Farmers worried about rat attack on Texel: “Scrubbers are going out of control”

Genes from rats are increasing on Texel, informs our media partner Texelse Courant. On farmland, the rats eat sugar beets, onions, corn and other products, they cause problems in gardens, barns and houses, dig corridors in dikes and ditches and undermine nature.

Rat holes on the dike at the Krassenkeet pumping station. The rats go out on the mudflats at night at low tide to get food. – Texel Courant / Gerard Timmerman

Livestock farmer and farmer Henk van der Star therefore sounds the alarm. “It’s just going to run out of control.” As a tenant, he grazes sheep on Texel on the dike from Utopia to Wagejot. “The rats cross the dike. They dig tunnels in the dike and collect food on the Wadden Sea at low tide. As a tenant, I must not fight them from the water council. But neither do they themselves.”

“The Utopia nature reserve is also bursting with rats. There were always colonies of sandwich terns there, hundreds of them. Like on Wagejot. But now they are nowhere to be seen. It is simply infested with rats there. Hundreds and hundreds. The terns do not have a chance. They eat the eggs. So they go to breed elsewhere. “

According to Van der Star, the Nature Monument is doing ‘too little’ to fight rats. “Yes, they provide such a container to catch rats (Eco 100 rat traps, where rats are drunk, ed.). But it does not help. There must no longer be poison in the field, so you have to shoot them. Erik Mus (who has a shooting permit) shoots a whole bunch away in one night. “

Hoogheemraadschap Hollands Noorderkwartier and Natuurmonumenten acknowledge that there are rats, but they see fewer problems in it than livestock breeder Henk van der Star.

“In winter, there are rats on the dike, looking for food, for mussels and oysters,” says Jorrit Voet from Hoogheemraadschap Hollands Noorderkwartier. “Most people lie on the dike, where the dike is paved under the grass cover, so they have no influence on water safety. In the summer, there is enough food to be found everywhere, and they do not dig in the dike.”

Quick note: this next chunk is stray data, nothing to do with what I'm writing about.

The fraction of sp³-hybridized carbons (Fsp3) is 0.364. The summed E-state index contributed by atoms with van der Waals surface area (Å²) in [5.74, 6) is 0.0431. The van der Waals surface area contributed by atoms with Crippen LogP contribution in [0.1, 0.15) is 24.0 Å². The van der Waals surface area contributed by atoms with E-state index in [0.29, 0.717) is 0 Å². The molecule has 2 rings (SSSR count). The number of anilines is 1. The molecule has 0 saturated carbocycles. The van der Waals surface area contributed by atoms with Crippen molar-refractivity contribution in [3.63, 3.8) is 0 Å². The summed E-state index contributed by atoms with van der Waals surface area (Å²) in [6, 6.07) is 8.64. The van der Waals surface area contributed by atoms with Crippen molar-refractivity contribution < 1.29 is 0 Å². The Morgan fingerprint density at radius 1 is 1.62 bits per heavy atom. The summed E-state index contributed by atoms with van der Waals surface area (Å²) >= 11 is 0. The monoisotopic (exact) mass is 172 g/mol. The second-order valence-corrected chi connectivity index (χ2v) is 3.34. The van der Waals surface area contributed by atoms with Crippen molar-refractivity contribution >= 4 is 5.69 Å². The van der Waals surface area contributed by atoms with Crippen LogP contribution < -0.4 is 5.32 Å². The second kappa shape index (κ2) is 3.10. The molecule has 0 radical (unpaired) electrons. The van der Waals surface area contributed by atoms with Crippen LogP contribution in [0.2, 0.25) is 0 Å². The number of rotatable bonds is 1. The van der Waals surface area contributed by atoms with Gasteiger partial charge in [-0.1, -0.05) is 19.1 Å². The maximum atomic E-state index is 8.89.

catch bure

“We have also noticed the holes you have seen. The dike is not paved there and those holes will be closed. We must also fight the rats. Not now, because the rats are not in the dike now, so they are not in either. the area. for which we are responsible. In addition, we are awaiting a new permit for rat control. In the autumn we will try to limit the population of rats using trap cages. “

“Rats have always been there,” says Eckard Boot from the Nature Monument. “They are also part of nature, although they do not contribute to breeding success. But it is not fair to blame everything on the rats.”

“It is true that the sandwich stars, like thousands of fry in other years on Utopia and other nature reserves along the east coast, are not there now, I estimate now only somewhere around a hundred. But they are now not in Zwanenwater and other areas either. the other side.We do not know where they breed now.The sandwich tern is a fickle bird who chooses a place for himself.It’s a shame they are not there now, it’s a beautiful bird.Mardik Leopold researches it, it’s been going on for a while, but it can not only be the rats, although I think it does matter. “

The nature monument says ‘definitely to fight rats’ [te doen]† “We ask Laurens Kikkert from Faunabeheer Texel to keep them short, and we also talk about rats with other organizations in consultation with LONT. There are a lot of rats in the country. We also make information, and that is very important.”

brown rats

Since last year, the municipality has had Texel brown rat policy note / export agendas. Among other things, it says that research shows that brown rats have experienced nuisances in large parts of Texel for a long time. “The combination of natural and man-made conditions has created an ideal living environment for the brown rat.”

There is talk of a step-by-step plan. That a ‘Pest Control Texel’ steering group is set up, which regularly consults on pest control and reports and advises Texel municipality.


The battle is complex. Poison can be placed on farms by a certified rat exterminator. But not in the field anymore. There, people need to take other precautions, such as catching and shoot† It also appears that in many places rats no longer die from poison. Last week got famous that research from the Knowledge and Counseling Center for Pests (KAD) shows that they become resistant to poison and therefore less effective in combating. The rules are being tightened further.

Caution is important. Do not spread bird food, but use lockable containers, do not leave rubbish lying around, close animal enclosures well, close holes, no hiding places, etc. These and other tips can be found at a flyer which society has distributed.

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